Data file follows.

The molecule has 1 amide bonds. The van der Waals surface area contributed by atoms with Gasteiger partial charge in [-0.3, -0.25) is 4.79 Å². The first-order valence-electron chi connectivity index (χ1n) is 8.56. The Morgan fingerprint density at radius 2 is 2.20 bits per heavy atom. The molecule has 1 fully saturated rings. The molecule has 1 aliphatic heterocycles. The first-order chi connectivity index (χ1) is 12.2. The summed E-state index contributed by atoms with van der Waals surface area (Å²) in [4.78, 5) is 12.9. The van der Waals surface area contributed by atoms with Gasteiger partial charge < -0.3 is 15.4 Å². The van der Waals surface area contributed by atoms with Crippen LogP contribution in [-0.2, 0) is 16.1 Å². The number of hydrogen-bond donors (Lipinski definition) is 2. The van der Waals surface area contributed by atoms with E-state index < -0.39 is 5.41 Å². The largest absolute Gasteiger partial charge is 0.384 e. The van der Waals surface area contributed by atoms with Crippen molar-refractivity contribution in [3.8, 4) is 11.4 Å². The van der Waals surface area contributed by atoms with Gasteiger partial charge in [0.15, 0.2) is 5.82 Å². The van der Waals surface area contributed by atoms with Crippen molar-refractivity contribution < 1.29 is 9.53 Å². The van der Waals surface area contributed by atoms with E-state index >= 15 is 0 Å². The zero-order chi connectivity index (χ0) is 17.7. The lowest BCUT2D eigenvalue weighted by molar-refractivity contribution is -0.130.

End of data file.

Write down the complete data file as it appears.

The molecule has 1 amide bonds. The van der Waals surface area contributed by atoms with Gasteiger partial charge in [-0.3, -0.25) is 4.79 Å². The first-order valence-electron chi connectivity index (χ1n) is 8.56. The Morgan fingerprint density at radius 2 is 2.20 bits per heavy atom. The molecule has 1 fully saturated rings. The molecule has 1 aliphatic heterocycles. The first-order chi connectivity index (χ1) is 12.2. The summed E-state index contributed by atoms with van der Waals surface area (Å²) in [4.78, 5) is 12.9. The van der Waals surface area contributed by atoms with Gasteiger partial charge < -0.3 is 15.4 Å². The van der Waals surface area contributed by atoms with Crippen LogP contribution in [-0.2, 0) is 16.1 Å². The number of hydrogen-bond donors (Lipinski definition) is 2. The van der Waals surface area contributed by atoms with E-state index < -0.39 is 5.41 Å². The largest absolute Gasteiger partial charge is 0.384 e. The van der Waals surface area contributed by atoms with Crippen molar-refractivity contribution in [3.8, 4) is 11.4 Å². The van der Waals surface area contributed by atoms with Gasteiger partial charge in [0.15, 0.2) is 5.82 Å². The van der Waals surface area contributed by atoms with Crippen molar-refractivity contribution < 1.29 is 9.53 Å². The van der Waals surface area contributed by atoms with E-state index >= 15 is 0 Å². The zero-order chi connectivity index (χ0) is 17.7. The lowest BCUT2D eigenvalue weighted by molar-refractivity contribution is -0.130.